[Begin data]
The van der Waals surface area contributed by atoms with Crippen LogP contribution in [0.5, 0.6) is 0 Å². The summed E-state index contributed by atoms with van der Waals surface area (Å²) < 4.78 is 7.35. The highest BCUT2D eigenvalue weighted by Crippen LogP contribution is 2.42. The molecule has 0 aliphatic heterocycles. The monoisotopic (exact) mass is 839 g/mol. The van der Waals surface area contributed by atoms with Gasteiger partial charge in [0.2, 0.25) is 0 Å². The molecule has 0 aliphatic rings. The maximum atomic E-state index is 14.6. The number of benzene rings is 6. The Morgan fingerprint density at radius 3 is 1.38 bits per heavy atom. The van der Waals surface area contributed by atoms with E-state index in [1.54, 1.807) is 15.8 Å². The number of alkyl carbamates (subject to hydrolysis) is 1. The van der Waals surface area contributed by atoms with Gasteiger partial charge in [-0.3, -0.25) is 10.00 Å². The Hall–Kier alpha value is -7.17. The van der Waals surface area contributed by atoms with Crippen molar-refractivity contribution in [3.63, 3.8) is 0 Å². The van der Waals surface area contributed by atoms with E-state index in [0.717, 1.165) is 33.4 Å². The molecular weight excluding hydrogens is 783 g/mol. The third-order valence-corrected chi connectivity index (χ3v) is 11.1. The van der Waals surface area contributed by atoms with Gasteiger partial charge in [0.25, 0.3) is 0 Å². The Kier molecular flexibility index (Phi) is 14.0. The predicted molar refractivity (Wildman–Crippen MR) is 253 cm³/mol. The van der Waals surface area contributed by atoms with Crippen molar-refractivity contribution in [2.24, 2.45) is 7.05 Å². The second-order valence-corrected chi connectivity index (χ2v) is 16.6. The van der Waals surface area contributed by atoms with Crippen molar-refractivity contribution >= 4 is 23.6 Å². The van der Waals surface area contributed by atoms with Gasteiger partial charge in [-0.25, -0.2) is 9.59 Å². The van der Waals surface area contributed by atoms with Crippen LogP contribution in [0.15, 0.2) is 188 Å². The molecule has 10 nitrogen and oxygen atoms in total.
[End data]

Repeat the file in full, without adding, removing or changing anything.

The van der Waals surface area contributed by atoms with Crippen LogP contribution in [0.5, 0.6) is 0 Å². The summed E-state index contributed by atoms with van der Waals surface area (Å²) < 4.78 is 7.35. The highest BCUT2D eigenvalue weighted by Crippen LogP contribution is 2.42. The molecule has 0 aliphatic heterocycles. The monoisotopic (exact) mass is 839 g/mol. The van der Waals surface area contributed by atoms with Gasteiger partial charge in [0.2, 0.25) is 0 Å². The molecule has 0 aliphatic rings. The maximum atomic E-state index is 14.6. The number of benzene rings is 6. The Morgan fingerprint density at radius 3 is 1.38 bits per heavy atom. The van der Waals surface area contributed by atoms with E-state index in [1.54, 1.807) is 15.8 Å². The number of alkyl carbamates (subject to hydrolysis) is 1. The van der Waals surface area contributed by atoms with Gasteiger partial charge in [-0.3, -0.25) is 10.00 Å². The Hall–Kier alpha value is -7.17. The van der Waals surface area contributed by atoms with Crippen molar-refractivity contribution in [3.63, 3.8) is 0 Å². The van der Waals surface area contributed by atoms with E-state index in [0.717, 1.165) is 33.4 Å². The molecular weight excluding hydrogens is 783 g/mol. The third-order valence-corrected chi connectivity index (χ3v) is 11.1. The van der Waals surface area contributed by atoms with Gasteiger partial charge in [0.25, 0.3) is 0 Å². The Kier molecular flexibility index (Phi) is 14.0. The predicted molar refractivity (Wildman–Crippen MR) is 253 cm³/mol. The van der Waals surface area contributed by atoms with Crippen molar-refractivity contribution in [2.24, 2.45) is 7.05 Å². The second-order valence-corrected chi connectivity index (χ2v) is 16.6. The van der Waals surface area contributed by atoms with Crippen molar-refractivity contribution >= 4 is 23.6 Å². The van der Waals surface area contributed by atoms with Gasteiger partial charge in [-0.25, -0.2) is 9.59 Å². The van der Waals surface area contributed by atoms with Crippen LogP contribution in [0.15, 0.2) is 188 Å². The molecule has 10 nitrogen and oxygen atoms in total.